State election law gives losing candidates up to 30 days to protest the outcome of an election, but it does not specifically say the residency of the winning candidate can be one of the reasons for a challenge. It outlines a challenge process relating to vote counts, voter registration and election procedures.

Secretary of State Jay Ashcroft, whose office is ultimately responsible for elections in Missouri, said the local election authority, either the county clerk or in some cases the city’s election commissioner, can’t make the residency decision, either.

“I don’t think it’s something where people say they shouldn’t check the qualifications,” Ashcroft said, “but it’s trying to find the right person or entity that won’t be seen as biased or inherently biased.”

Ashcroft said the legislature should change state law to identify some position or office that would check that candidates meet basic requirements, but he doesn’t want the secretary of state or local election authorities to be put in that situation.

“We don’t want anyone to think the administration of elections is partisan if we are put in the middle of deciding who is allowed to run for an office,” Ashcroft said.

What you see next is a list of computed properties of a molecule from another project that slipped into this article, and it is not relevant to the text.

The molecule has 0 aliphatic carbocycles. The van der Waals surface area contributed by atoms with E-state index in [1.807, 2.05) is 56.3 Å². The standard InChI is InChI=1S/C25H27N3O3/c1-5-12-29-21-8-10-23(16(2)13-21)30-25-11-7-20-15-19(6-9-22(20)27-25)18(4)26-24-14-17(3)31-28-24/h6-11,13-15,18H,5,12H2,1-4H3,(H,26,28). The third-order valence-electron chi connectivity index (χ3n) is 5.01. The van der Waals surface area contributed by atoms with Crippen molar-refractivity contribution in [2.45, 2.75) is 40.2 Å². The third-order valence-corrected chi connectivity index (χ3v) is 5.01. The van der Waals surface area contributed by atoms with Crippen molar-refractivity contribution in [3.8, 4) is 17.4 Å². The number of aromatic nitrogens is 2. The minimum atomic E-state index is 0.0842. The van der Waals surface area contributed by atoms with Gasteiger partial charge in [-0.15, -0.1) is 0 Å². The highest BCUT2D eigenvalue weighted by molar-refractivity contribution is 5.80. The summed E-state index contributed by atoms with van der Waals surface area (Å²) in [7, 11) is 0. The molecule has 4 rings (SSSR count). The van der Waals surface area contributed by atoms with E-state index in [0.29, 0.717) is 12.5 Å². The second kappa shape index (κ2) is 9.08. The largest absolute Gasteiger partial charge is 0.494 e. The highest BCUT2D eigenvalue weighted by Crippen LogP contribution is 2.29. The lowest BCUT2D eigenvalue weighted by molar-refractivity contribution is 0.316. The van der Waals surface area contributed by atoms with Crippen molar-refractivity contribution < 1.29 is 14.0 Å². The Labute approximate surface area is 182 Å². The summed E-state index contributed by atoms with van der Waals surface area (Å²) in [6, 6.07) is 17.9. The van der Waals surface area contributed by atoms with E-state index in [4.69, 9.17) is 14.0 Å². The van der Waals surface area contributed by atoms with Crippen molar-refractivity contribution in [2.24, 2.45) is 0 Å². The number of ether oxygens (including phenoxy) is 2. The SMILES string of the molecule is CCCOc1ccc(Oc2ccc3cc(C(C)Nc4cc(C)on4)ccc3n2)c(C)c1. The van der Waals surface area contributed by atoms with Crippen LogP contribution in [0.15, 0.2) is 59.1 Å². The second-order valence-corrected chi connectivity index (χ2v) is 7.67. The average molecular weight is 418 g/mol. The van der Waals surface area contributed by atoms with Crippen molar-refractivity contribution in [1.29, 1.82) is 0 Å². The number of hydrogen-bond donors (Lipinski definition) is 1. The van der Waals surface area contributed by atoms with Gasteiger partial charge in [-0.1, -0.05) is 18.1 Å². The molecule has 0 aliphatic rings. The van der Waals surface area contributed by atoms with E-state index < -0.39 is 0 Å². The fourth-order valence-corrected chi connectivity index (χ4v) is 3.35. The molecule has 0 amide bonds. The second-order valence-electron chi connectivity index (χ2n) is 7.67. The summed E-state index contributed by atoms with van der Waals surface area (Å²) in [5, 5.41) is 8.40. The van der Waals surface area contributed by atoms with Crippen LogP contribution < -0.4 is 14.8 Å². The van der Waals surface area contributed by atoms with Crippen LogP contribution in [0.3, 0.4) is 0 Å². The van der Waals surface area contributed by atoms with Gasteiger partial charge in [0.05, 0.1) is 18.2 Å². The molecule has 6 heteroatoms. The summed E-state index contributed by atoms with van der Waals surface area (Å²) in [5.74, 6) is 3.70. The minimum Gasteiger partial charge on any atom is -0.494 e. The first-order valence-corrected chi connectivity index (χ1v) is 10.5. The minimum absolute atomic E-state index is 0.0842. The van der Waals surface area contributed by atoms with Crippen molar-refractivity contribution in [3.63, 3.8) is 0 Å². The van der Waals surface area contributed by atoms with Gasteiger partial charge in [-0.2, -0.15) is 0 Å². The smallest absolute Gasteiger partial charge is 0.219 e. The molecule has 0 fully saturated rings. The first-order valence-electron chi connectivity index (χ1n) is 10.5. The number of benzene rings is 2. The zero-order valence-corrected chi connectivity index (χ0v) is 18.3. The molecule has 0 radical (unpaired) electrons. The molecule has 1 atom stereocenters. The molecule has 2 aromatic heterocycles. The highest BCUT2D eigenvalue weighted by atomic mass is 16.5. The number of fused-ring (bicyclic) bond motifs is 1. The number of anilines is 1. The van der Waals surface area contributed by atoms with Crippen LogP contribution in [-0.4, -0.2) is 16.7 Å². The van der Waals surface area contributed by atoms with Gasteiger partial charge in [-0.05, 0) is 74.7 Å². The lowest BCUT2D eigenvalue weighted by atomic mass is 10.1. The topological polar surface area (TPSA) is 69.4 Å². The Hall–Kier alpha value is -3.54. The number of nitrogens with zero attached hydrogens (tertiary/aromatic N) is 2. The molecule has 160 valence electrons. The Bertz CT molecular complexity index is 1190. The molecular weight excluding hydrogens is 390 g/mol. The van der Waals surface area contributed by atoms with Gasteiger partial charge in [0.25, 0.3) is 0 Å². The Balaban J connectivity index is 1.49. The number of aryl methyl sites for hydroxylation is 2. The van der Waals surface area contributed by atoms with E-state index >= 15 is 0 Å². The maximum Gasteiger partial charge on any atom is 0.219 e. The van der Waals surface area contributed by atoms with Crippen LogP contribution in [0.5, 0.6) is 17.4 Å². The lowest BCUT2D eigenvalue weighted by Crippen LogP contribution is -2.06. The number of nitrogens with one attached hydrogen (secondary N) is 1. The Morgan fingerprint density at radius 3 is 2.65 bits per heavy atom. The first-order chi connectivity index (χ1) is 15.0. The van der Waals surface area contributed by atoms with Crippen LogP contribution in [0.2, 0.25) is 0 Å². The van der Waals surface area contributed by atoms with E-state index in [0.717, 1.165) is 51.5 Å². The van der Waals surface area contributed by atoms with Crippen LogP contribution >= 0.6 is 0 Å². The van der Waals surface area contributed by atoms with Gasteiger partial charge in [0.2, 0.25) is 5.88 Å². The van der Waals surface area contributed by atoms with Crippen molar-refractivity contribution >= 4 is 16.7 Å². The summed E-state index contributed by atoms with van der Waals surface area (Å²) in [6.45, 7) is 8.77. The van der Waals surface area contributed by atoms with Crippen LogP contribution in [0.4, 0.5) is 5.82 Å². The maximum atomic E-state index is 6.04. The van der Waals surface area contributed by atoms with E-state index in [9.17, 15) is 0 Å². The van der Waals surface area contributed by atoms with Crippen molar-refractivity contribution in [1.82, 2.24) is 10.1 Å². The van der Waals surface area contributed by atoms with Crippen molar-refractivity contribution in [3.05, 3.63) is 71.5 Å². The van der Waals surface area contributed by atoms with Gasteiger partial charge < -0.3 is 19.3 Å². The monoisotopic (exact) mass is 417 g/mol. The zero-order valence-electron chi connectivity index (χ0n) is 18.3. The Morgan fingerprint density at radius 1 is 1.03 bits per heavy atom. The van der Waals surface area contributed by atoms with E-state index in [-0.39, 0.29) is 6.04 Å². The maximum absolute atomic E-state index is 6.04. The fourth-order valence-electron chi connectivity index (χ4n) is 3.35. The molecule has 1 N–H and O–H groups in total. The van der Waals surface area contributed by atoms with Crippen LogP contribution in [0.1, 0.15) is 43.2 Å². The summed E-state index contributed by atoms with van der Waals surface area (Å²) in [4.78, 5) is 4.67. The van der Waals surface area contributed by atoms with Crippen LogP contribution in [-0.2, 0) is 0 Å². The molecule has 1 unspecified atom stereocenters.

Rolla Mayor Lou Magdits said he is frustrated that there isn’t a better process to ensure someone running for office is eligible to hold it.

“I think it’s baloney that we just put a statement in front of somebody and say, ‘Hey, you read this, and we’re going to take your word for it, go ahead and sign it,’ because essentially that’s what the system is doing right now,” Magdits said.

He agrees with Ashcroft that the state legislature should change the law and create a better system.

Going to court

Under the current system, any challenge to legitimacy to hold office will have to be decided in court.

And that may require a losing candidate or a resident of the ward or district in question to file a civil lawsuit, a process that takes time and money, discouraging people serving in local government from taking it on.

But there is another option, which would be to appeal to the county prosecutor to investigate.

Rolla has some history with this. A citizen complained to Phelps County Prosecuting Attorney Brendon Fox in 2019 that then-Councilman Daniel Jones was not eligible to hold his office because of a previous felony conviction.

Fox filed a petition challenging Jones’ eligibility, and Jones ended up resigning his position before the matter was heard in court.

So far, no one, including former 1st Ward Councilwoman Rachel Schneider, who lost to Renaud, has filed a complaint with the county prosecuting attorney.

“Nothing happens until someone complains,” Fox said. “If someone asked me to look into it, I would be obligated to do so.”

Follow Jonathan on Twitter: @JonathanAhl